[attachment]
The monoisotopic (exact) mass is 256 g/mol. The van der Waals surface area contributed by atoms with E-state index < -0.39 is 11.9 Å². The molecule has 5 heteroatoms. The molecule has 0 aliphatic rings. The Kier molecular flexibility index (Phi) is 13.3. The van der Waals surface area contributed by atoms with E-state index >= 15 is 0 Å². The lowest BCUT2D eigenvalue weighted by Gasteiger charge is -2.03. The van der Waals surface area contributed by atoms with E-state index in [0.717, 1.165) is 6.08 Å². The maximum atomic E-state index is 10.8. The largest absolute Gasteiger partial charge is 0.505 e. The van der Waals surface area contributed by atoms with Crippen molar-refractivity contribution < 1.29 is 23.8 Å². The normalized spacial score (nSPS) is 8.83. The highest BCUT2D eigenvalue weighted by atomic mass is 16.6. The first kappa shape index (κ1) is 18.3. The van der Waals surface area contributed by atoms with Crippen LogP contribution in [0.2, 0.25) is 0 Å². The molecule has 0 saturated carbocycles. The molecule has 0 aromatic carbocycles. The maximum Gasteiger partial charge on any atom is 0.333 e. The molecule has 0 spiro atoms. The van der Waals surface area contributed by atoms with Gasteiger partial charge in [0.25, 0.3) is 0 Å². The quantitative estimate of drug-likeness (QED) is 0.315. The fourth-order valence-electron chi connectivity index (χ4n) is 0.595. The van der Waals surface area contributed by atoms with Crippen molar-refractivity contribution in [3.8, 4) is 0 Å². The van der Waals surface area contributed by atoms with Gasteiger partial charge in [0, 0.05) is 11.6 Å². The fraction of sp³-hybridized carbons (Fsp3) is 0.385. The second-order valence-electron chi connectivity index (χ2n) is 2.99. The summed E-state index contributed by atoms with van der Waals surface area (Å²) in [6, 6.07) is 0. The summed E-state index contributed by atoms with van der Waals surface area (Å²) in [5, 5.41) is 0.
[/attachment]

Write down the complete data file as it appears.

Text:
The monoisotopic (exact) mass is 256 g/mol. The van der Waals surface area contributed by atoms with E-state index < -0.39 is 11.9 Å². The molecule has 5 heteroatoms. The molecule has 0 aliphatic rings. The Kier molecular flexibility index (Phi) is 13.3. The van der Waals surface area contributed by atoms with E-state index >= 15 is 0 Å². The lowest BCUT2D eigenvalue weighted by Gasteiger charge is -2.03. The van der Waals surface area contributed by atoms with E-state index in [0.717, 1.165) is 6.08 Å². The maximum atomic E-state index is 10.8. The largest absolute Gasteiger partial charge is 0.505 e. The van der Waals surface area contributed by atoms with Crippen molar-refractivity contribution < 1.29 is 23.8 Å². The normalized spacial score (nSPS) is 8.83. The highest BCUT2D eigenvalue weighted by atomic mass is 16.6. The first kappa shape index (κ1) is 18.3. The van der Waals surface area contributed by atoms with Crippen LogP contribution in [0.2, 0.25) is 0 Å². The molecule has 0 saturated carbocycles. The molecule has 0 aromatic carbocycles. The maximum Gasteiger partial charge on any atom is 0.333 e. The molecule has 0 spiro atoms. The van der Waals surface area contributed by atoms with Gasteiger partial charge in [0.25, 0.3) is 0 Å². The quantitative estimate of drug-likeness (QED) is 0.315. The fourth-order valence-electron chi connectivity index (χ4n) is 0.595. The van der Waals surface area contributed by atoms with Crippen molar-refractivity contribution in [3.8, 4) is 0 Å². The van der Waals surface area contributed by atoms with Gasteiger partial charge in [0, 0.05) is 11.6 Å². The fraction of sp³-hybridized carbons (Fsp3) is 0.385. The second-order valence-electron chi connectivity index (χ2n) is 2.99. The summed E-state index contributed by atoms with van der Waals surface area (Å²) in [6, 6.07) is 0. The summed E-state index contributed by atoms with van der Waals surface area (Å²) in [5, 5.41) is 0.